Women's Empowerment in Laos

Lao People’s Democratic Republic is a country in Asia with a total area of 236,800 square kilometers. Poverty has been steadily decreasing in Laos, with a 25 percent reduction in the poverty rate since the 1990s.

With this reduction in poverty, one would expect for women to be able to enjoy the benefits of development on equal terms with men. Despite laws that are supportive of women and what appear to be objectives in place to promote women’s development, economic opportunities and participation, the reality is far different than it originally seems.

In government meetings, while there may be women present, they are mostly not participating. Instead, they are assigned menial tasks like serving tea and cookies. Even though there are some strong women making bold points occasionally, this is far from the norm in Laos. Additionally, it is more difficult for women to obtain credit. They also have more difficulty becoming managers and are usually in lower paying jobs.

Women living in remote and rural areas of Laos are the most disadvantaged, as they are often not allowed to fully participate in village activity processes. Men are usually considered the head of the household and represent their families at official meetings. Many women in Laos are illiterate and do not speak the national language used for education. This, along with the prevailing social and cultural norms, means that women are not comfortable sharing their opinions, and as a result rarely speak out.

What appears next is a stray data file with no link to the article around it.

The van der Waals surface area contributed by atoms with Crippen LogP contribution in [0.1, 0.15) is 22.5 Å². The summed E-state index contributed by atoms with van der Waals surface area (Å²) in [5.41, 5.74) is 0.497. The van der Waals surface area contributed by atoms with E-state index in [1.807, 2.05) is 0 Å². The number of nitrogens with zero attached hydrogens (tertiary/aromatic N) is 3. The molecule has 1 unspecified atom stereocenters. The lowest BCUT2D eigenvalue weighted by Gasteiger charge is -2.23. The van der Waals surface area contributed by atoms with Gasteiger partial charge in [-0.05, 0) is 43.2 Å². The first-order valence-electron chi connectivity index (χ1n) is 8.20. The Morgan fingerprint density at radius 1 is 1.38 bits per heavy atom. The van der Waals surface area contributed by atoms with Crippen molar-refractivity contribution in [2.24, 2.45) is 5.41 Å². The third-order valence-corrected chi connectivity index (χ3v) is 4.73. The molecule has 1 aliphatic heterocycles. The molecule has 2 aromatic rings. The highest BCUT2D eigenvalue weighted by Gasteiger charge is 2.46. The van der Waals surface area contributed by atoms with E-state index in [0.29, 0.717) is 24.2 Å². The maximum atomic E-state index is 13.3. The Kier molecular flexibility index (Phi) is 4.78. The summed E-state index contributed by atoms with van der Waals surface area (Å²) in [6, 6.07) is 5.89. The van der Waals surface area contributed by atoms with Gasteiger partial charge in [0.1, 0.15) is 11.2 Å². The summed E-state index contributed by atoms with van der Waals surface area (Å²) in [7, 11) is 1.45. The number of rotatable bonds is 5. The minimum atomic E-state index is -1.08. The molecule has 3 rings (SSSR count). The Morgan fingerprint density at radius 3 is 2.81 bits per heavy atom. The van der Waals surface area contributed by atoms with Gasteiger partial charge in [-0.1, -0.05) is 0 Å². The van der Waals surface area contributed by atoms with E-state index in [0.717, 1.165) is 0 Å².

There are many struggles faced by women-headed households due to problems such as child marriage, low secondary school attendance, the burden of agricultural and domestic work and limited access to credit. Therefore, women often have more difficulty providing for their families than men.

The situation is not all negative, however, with several programs in place to help improve women’s empowerment in Laos. The first of these is from Oxfam, supporting the Gender Development Association to involve women in income generation activities and the management of savings groups in one of Laos’ poorest areas.

The Women’s Empowerment Program in Laos has been in place for over two decades. Over the course of the program, The Asia Foundation has worked with local partners in Laos to ensure women’s ability to access their legal rights, increase their presence in leadership roles and provide greater opportunities for future generations of women and girls.